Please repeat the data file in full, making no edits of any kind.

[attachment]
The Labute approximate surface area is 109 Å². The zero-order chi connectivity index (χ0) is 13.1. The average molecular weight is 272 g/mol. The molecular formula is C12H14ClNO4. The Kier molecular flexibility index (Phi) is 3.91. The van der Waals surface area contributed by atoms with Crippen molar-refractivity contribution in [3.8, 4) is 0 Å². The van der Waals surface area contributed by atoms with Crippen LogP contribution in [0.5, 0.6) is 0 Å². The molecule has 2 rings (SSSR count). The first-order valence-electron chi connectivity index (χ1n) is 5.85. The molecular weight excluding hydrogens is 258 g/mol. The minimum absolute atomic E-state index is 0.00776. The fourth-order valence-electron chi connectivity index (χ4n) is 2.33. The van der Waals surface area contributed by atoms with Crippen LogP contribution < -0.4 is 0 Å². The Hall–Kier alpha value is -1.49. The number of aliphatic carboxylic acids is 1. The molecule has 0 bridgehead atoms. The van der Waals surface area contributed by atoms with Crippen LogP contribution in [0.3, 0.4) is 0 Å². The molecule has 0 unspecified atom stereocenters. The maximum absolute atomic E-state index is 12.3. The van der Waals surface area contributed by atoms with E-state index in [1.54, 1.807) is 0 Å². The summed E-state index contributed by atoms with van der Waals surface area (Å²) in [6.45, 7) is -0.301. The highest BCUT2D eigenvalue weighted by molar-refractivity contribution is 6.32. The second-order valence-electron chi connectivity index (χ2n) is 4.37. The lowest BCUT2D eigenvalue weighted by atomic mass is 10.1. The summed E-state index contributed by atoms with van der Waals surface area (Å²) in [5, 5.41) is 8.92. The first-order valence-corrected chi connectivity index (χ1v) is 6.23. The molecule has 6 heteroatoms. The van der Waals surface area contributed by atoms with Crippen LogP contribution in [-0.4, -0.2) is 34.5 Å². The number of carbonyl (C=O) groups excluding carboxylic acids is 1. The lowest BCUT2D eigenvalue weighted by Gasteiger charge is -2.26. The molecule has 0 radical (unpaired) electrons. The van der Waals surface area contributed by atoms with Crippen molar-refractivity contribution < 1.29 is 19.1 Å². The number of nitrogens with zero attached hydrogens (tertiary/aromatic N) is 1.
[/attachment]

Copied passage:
The Labute approximate surface area is 109 Å². The zero-order chi connectivity index (χ0) is 13.1. The average molecular weight is 272 g/mol. The molecular formula is C12H14ClNO4. The Kier molecular flexibility index (Phi) is 3.91. The van der Waals surface area contributed by atoms with Crippen molar-refractivity contribution in [3.8, 4) is 0 Å². The van der Waals surface area contributed by atoms with Crippen LogP contribution in [0.5, 0.6) is 0 Å². The molecule has 2 rings (SSSR count). The first-order valence-electron chi connectivity index (χ1n) is 5.85. The molecular weight excluding hydrogens is 258 g/mol. The minimum absolute atomic E-state index is 0.00776. The fourth-order valence-electron chi connectivity index (χ4n) is 2.33. The van der Waals surface area contributed by atoms with Crippen LogP contribution < -0.4 is 0 Å². The Hall–Kier alpha value is -1.49. The number of aliphatic carboxylic acids is 1. The molecule has 0 bridgehead atoms. The van der Waals surface area contributed by atoms with Crippen LogP contribution in [0.3, 0.4) is 0 Å². The molecule has 0 unspecified atom stereocenters. The maximum absolute atomic E-state index is 12.3. The van der Waals surface area contributed by atoms with E-state index in [1.54, 1.807) is 0 Å². The summed E-state index contributed by atoms with van der Waals surface area (Å²) in [6.45, 7) is -0.301. The highest BCUT2D eigenvalue weighted by molar-refractivity contribution is 6.32. The second-order valence-electron chi connectivity index (χ2n) is 4.37. The lowest BCUT2D eigenvalue weighted by atomic mass is 10.1. The summed E-state index contributed by atoms with van der Waals surface area (Å²) in [5, 5.41) is 8.92. The first-order valence-corrected chi connectivity index (χ1v) is 6.23. The molecule has 6 heteroatoms. The van der Waals surface area contributed by atoms with Crippen LogP contribution in [-0.4, -0.2) is 34.5 Å². The number of carbonyl (C=O) groups excluding carboxylic acids is 1. The lowest BCUT2D eigenvalue weighted by Gasteiger charge is -2.26. The molecule has 0 radical (unpaired) electrons. The van der Waals surface area contributed by atoms with Crippen molar-refractivity contribution < 1.29 is 19.1 Å². The number of nitrogens with zero attached hydrogens (tertiary/aromatic N) is 1.